ESL Consulting-SeoulESL

ESL Consulting

About

ESL Consulting is a Seoul-based ESL recruiting company founded in 2005 and has a large network with public schools and private English academies in South Korea and China. ESL Consulting-SeoulESL works with the Korean government and is an official partner of EPIK and GEPIK. ESL consulting - SeoulESL has intricate knowledge of the EPIK employment system and can guide applicants through the employment process in order to ensure their success. ESL Consulting - SeoulESL also possesses multiple job information on private English schools through South Korea and China. Through the experience of having connected thousands of teachers and schools, ESL Consulting -SeoulESL makes an effort to link teachers with schools that fit them best.

Founded
2005

Reviews

Default avatar
Kiri
8/10
Yes, I recommend this program

Helpful and Take Preferences into Account

I have been in South Korea for almost two years now and it was all with the help of Seoul ESL. They were great at walking me through the necessary paperwork and answering all my questions. They also stayed in contact with me after I arrived and made sure things were going smoothly. They were always ready to answer questions or confer with my school if needed. The staff was also patient with my endless questions. I recommend this program especially for building your resume and you have the welcome flexibility of being as thorough in your questions as you like.

What was the most surprising thing you saw or did?
Although I had done research on traveling within the area I did not expect it to be so easy to get around and shop for supplies. It was a pleasant surprise!
Default avatar
Amanda
9/10
Yes, I recommend this program

They helped me so much!

I have been in South Korea for about a month now and it would not be possible without Seoul ESL! They helped alot when it came to understanding the necessary paperwork in travel during the pandemic and aided in any problems I had. They also stayed in contact with me once I landed and helped me through all the quarentine requirements to ensure everything was done safely and correctly. The employees were always patient and helped me with all my little questions. They were so helpful! I would recommend them to any traveler!

What was the most surprising thing you saw or did?
I started my first day after quarentine on Halloween. It was so cute and surprising to see alot of children dressed up around my area. The English school I teach in celebrated but so did neighbouring schools and children.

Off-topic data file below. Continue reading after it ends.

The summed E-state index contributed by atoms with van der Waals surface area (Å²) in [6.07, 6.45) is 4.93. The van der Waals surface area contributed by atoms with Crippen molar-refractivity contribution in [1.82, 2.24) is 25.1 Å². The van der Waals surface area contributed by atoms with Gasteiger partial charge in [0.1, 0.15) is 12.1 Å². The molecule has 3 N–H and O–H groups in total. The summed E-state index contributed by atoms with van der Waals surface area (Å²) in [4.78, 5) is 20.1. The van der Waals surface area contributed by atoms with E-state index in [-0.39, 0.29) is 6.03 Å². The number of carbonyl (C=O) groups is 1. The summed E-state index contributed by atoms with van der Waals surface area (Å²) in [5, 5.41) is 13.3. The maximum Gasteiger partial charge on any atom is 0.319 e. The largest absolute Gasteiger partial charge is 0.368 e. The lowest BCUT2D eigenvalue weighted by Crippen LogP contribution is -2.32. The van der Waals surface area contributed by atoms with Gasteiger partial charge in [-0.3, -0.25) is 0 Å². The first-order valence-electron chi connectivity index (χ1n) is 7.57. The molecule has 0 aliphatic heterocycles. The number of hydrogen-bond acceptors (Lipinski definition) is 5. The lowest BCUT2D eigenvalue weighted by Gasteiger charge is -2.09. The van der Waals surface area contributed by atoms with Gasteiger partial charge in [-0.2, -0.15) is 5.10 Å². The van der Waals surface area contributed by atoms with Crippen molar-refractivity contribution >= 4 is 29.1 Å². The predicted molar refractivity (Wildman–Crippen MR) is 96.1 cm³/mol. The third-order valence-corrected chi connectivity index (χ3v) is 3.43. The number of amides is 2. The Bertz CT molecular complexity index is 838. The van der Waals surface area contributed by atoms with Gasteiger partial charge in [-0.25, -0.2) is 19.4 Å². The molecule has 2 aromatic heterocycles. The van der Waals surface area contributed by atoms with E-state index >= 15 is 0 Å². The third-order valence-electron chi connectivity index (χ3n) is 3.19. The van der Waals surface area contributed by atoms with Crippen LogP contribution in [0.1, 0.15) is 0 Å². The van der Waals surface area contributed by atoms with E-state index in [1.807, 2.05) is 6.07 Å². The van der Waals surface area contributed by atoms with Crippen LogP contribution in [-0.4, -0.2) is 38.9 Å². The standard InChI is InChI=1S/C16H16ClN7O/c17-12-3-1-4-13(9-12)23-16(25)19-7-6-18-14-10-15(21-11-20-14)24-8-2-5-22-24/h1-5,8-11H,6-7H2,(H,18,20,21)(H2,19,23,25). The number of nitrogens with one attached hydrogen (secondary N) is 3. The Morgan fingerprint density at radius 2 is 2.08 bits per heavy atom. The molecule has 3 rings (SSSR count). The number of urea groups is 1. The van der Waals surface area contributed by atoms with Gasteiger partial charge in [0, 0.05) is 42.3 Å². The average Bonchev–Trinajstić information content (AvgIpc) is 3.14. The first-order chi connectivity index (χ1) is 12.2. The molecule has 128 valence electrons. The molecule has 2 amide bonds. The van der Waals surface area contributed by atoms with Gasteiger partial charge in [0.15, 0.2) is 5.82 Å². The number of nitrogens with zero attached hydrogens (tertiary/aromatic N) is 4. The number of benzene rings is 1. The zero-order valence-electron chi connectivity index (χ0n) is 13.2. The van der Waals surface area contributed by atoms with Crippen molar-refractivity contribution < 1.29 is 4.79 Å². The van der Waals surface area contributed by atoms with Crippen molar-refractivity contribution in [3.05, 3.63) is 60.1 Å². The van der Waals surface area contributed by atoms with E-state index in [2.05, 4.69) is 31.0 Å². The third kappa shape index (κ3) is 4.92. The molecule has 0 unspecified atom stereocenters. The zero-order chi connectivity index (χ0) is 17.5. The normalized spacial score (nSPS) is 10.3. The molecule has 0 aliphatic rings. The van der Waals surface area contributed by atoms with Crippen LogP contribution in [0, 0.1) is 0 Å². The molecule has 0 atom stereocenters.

Default avatar
Nancy
9/10
Yes, I recommend this program

Very supportive and responsive team

Joy from SeoulESL has been amazing in helping me get a placement in South Korea. Navigating the international jobs market is hard, and Joy answered all my questions, provided extensive and detailed information about anything I needed, and was even on hand via messenger to answer and queries I had while in quarantine and help me get to my medical appointments etc. I don't think I would have been able to navigate the additional complications of covid and quarantine in a country where I speak very little of the language without her help.

What is your advice to future travelers on this program?
I would advise doing as much research as possible, but understand that everything you find on the Internet is also one person's experience, and your experience could differ quite a lot from that. Knowing yourself, knowing what you want to get out of the program and ultimately experiencing it and making your own mind up about things will be your ultimate guide.
Profile picture
Gabriela
10/10
Yes, I recommend this program

Unmatched support during pandemic throughout a daunting process

Navigating a foreign job market as an immigrant is never an easy task, let alone during the highly uncertain and ever-changing times of COVID. Work abroad opportunities need to be analysed carefully, especially since some services are in limited supply due to pandemic-related restrictions.

Thanks to SeoulESL I not only got placed in one of my top 2 areas of interest, but landed an attractive and reputable opportunity at a private school within a week of sending the agency my application materials.

Joy was, and continues to be, my main point of contact, and I cannot emphasise how instrumental her support was throughout the process: from keeping me informed on the status of my Visa Confirmation Number, to arranging a job interview promptly via Skype and being on call while I was at the airport, I cannot stress how important having the right kind of help is to make the most out of your teach abroad experience.

Joy consistently checked in during my two week quarantine, and communicated with the school to ensure I had transportation to travel to and from the PCR test site, and asked if there was anything I required assistance with.

I highly recommend SeoulESL as a reliable partner in your exciting ESL journey!

Default avatar
Adam
10/10
Yes, I recommend this program

Teach English in Korea with ESL Consulting - SeoulESL